Ayleen Hernandez ’20 was just a child when she first decided to become a doctor – a goal that has kept her grounded as a student through high school and college. As a graduating senior at Pomona College, she’s one step closer to making that long-awaited goal a reality after receiving multiple medical school acceptances.
Hernandez received her first acceptance in October, and she knew what she had to do: “I called my mom even though it was midnight in Texas and told her ‘I’m going to be a doctor!’ My mom started crying with me and it was really emotional,” says Hernandez.
As the oldest of three children, Hernandez doesn’t just have experience being an older sister. She also has experience being a caregiver for one of her younger brothers. Alejandro, the middle child in the family, was born with severe autism and is non-verbal. He has depended on his big sister being there for him over the years.
“I have always been next to him, holding his hand in childhood so he wouldn’t run away, there to give him snacks when he was hungry,” says Hernandez of the special relationship with Alejandro.
As a child and teen, Hernandez became a bridge between her parents, who only spoke Spanish, and the healthcare system. “A lot of these experiences, I think, created this early desire to pursue this route and get my education and go into healthcare.”
Hernandez attended a large high school with more than 4,000 students in Katy, Texas, where her plan was not very different from many of her classmates: go to a state college after graduation. “It was an under-resourced school and our counselors would push us to go to state school, but I had heard about Pomona College from my friend – he was one year older—and had gotten into the QuestBridge program.”
She applied to QuestBridge, a national nonprofit that connects low-income youth with colleges and matches them with scholarships that cover the full cost of tuition, room and board. Hernandez admits she was a bit scared of going to a school like Pomona after hearing from her friend who was in his first year at Rice University. “I saw how much he struggled, he shared his feelings of imposter syndrome and I felt it was inevitable that I would feel that too.”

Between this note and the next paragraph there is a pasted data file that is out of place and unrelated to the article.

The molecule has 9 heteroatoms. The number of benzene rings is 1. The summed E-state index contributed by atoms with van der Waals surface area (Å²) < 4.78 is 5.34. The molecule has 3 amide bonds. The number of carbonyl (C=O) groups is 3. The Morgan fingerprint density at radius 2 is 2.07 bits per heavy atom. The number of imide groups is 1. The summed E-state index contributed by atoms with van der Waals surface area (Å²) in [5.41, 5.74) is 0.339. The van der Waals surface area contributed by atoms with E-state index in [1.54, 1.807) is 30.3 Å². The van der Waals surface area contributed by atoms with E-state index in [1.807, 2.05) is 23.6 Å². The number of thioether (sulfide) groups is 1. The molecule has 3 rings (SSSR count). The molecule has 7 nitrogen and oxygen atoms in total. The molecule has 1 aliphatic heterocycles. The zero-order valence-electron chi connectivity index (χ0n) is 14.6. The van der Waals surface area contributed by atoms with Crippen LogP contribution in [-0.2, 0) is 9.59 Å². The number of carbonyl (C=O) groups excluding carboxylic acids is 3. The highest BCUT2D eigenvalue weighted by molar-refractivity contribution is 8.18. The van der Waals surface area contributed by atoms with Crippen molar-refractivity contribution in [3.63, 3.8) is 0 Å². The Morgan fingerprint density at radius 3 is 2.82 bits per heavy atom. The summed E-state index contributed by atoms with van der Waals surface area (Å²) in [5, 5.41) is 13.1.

“Thankfully, Pomona has the awesome [academic] cohort program for first-gen, low-income, students. We take our intro science courses together, we go to the same mentor sessions, same labs,” says Hernandez, adding that the courses were difficult but the support from the cohort helped her excel in ways that might have been impossible at another school.
“I really attribute my academic success to the cohort program because it gives you a year to get acclimated and learn what your study skills are – which really levels the playing field,” she says.
Hernandez counted on a number of professors in the sciences whose doors were always open, including Biology Professors Clarissa Cheney and Sara Olson, and Roscoe Moss Professor of Chemistry Frederick Grieman.
“I had really good experiences in all of their classes – so it was either major in chemistry or biology,” says Hernandez, who decided to major in molecular biology because it bridges both fields. “It’s interdisciplinary and you can work with faculty from both departments.”
As a first-year student, Hernandez decided that she wanted to go straight to medical school after graduation, so that required connecting with the Pre-Health Advising program at the Career Development Office (CDO) at Pomona College and the Chicano Latino Student Affairs (CLSA) office at The Claremont Colleges Services to create a game plan.
As early as her sophomore year, Hernandez began studying for the MCAT.
The summer after, she interned at Houston Methodist Hospital where she worked on neuroscience and molecular biology research. The fall of her junior year, Hernandez studied abroad in England at University College London, where she did investigative work in a lab looking at super complexes in yeast. Most recently, the summer before senior year, Hernandez participated in the Travelers Summer Research Fellowship Program at Weill Cornell in New York City. Not only did she work in a research lab, but she felt empowered after meeting doctors from underrepresented groups.
As a junior studying abroad in London, Hernandez began working on her personal statement and the essays that would become the basis of her medical school applications. As part of the CDO’s Pre-Health Advising program, Hernandez was paired with an applicant committee made up of faculty and staff. The committee reviewed all of her essay drafts, provided feedback and helped her with mock interviews to prepare her for the real thing.
On top of that, says Hernandez, she had support from Dean Tony Jimenez at the CLSA, who also reviewed her essays and helped her understand the role she played in her family as that of caretaker to her brother.
When she found out about her first acceptance in October, her friends helped her celebrate: “They threw me a surprise pool party and a cake that read ‘Congrats future doctor!’ I got a lot of support. Professor [Sara] Olson even mentioned me at the start of class and introduced me as a future doctor – that was pretty cool.”
Since then, she has heard back from five more medical schools but is still waiting on two more. With the coronavirus (COVID-19) epidemic, Hernandez is weighing her options carefully before making a final choice.
“I definitely want to go to a school that values diversity like Pomona, supporting underrepresented students – whether academically and socially. Thankfully, I have seen that while on the interview trail. I also want a school that has a commitment to serving the underserved and makes an effort to reach those populations.”